Studio: Boosting Confidence

At this point in your learning journey, it’s normal to have doubts about your progress. This class can be challenging. In this studio, we’re spending time as a group to discuss our experiences, as well as build our confidence in our coding abilities.

Doubting progress is normal and common. Supreme court justice Sonia Sotomayor, Serena Williams, Tom Hanks, and multiple CEOs have all questioned their success.

The struggle is real, and an open conversation often helps.


First, a little perspective. Identify which of the following tasks you have already done or know that you can accomplish:

  1. Use code to print “Hello, World” to the screen.
  2. Define, initialize, change, and use variables.
  3. Convert the string '1234' into a number.
  4. Construct a for loop to repeat a task 100 times.
  5. Construct if/else if/else statements to decide which of three tasks to perform.
  6. Build, modify, and access an array.
  7. Design and call a function.
  8. Call one function from within another function.
  9. Find and fix bugs in a segment of non-working code.

How many of the 9 items listed above did you indicate? There is no ‘passing’ score for this. Whether you checked all 9 or only 1 or 2, simply saying, I can do that, means you have more coding skill than the bulk of the world’s population.

On your own, spend two minutes gathering your own thoughts and writing down a skill area not related to coding that you have some experience in? Share this with the studio group.

Some examples from your home life:

  • Are you an avid home cook?
  • Do you know more about how your car runs than your family?
  • Are you so good at needlepoint that your friends are asking you to start an Etsy site?

Or examples from your work life:

  • Are your presentations so beautiful that your CEO weeps?
  • Is your calendar so organized that your coworkers blush when they see it?
  • Can you turn any grumpy customer’s frown upside down?

Doubt and uncertainty are normal, especially when exploring a new career. However, with the skills you already know, you can legitimately say, I am a coder. Combined with the skills you will learn during the rest of the course, there can be no doubt. You ARE NOT pretending.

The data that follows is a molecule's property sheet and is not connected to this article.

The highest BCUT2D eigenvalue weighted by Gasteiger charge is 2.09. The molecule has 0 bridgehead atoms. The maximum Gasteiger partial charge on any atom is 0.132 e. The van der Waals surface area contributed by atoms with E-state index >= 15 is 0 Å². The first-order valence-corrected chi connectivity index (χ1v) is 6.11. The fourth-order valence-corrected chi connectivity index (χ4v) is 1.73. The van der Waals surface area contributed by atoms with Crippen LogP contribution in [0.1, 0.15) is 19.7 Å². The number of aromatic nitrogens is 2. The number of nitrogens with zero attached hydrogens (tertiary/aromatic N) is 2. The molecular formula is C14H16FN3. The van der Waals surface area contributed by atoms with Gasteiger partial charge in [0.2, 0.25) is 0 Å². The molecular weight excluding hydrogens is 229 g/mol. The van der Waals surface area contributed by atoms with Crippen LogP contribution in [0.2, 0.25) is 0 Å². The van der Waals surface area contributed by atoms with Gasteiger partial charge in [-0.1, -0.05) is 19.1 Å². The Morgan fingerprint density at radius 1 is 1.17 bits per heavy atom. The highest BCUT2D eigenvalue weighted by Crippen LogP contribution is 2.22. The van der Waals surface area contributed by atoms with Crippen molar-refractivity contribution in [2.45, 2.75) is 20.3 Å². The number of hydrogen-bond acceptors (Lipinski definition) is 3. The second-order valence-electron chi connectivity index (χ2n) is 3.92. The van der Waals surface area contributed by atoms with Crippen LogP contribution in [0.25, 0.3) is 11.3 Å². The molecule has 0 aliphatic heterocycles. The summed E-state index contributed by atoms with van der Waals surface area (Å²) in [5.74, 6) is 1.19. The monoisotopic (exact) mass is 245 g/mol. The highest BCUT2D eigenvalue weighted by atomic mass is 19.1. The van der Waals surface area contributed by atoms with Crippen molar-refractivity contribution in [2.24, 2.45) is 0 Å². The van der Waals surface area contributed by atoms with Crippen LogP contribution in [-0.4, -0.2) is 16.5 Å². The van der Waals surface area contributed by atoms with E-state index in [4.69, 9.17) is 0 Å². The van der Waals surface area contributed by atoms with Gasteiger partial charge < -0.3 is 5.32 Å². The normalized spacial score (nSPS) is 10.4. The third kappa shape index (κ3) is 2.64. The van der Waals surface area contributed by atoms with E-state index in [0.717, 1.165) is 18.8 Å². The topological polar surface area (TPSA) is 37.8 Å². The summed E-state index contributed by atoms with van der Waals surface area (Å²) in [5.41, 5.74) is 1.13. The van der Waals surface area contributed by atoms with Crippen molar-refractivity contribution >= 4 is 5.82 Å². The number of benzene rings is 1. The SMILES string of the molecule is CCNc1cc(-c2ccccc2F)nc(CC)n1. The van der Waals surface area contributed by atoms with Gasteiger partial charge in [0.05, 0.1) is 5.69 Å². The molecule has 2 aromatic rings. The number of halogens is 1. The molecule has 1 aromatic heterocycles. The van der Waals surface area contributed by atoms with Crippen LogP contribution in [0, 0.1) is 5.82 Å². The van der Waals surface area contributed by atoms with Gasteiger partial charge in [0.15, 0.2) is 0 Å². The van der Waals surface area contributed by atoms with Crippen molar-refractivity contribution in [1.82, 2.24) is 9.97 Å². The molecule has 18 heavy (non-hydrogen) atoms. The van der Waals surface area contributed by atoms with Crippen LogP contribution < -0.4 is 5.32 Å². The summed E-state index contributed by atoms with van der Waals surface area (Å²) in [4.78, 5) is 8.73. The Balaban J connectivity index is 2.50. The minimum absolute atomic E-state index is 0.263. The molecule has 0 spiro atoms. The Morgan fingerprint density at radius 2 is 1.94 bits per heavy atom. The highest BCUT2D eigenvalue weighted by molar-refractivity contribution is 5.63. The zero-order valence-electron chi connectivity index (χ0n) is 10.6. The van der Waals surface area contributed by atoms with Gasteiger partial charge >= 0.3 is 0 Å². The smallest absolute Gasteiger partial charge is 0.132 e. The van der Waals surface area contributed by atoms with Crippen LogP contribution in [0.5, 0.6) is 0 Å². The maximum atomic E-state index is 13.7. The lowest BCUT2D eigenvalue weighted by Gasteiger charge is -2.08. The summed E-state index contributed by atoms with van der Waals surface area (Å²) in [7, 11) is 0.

Take a few moments in the studio to consider, share, and discuss the following with your group and your TA(s):

  1. Since joining the course, have you ever felt unsure about your future in the tech workforce?
  2. Have you ever responded to a compliment by diminishing the work that earned you the praise? If so, why did you answer in that way?
  3. Have you ever compared yourself to the students around you? Do you think that this was an objective comparison?
  4. What are you most proud of from your time working with this course?
  5. What are your strengths?
  6. What gives you confidence?
  7. How can you use your effort and strengths to boost your confidence?

Helpful Tips

Here are some tips that we recommend to help boost your confidence:

  1. Acknowledge the thoughts, especially when you enter a new point in your life. Recognize that your feelings are normal.
  2. Put it into perspective. You have been in this course for a short period of time. It is OK if you do not understand everything on Stack Overflow or recognize all the details about the latest technology.
  3. Review your accomplishments. Think about your life prior to programming when string, object and function all meant something much simpler. Your learning has been real!
  4. Share with a trusted friend, teacher or mentor. Other people with more experience can provide reassurance, and they probably felt similar doubts when they started.
  5. Accept compliments. Luck will not earn you your tech job. There will be LOTS of candidates, and you will shine enough to set you apart. When someone compliments your effort or the quality of your work, graciously accept!
  6. Voice your worth. Many people use daily exercises to affirm their abilities. Here is an example. .
  7. Teach. This is a great way to reinforce your learning, and it helps you recognize how much you know.
  8. Remember the power of ‘Yet’. You are not the master of all skills, of course, but you do know how to learn. With more practice, you will fill in any gaps in your knowledge.

Other Resources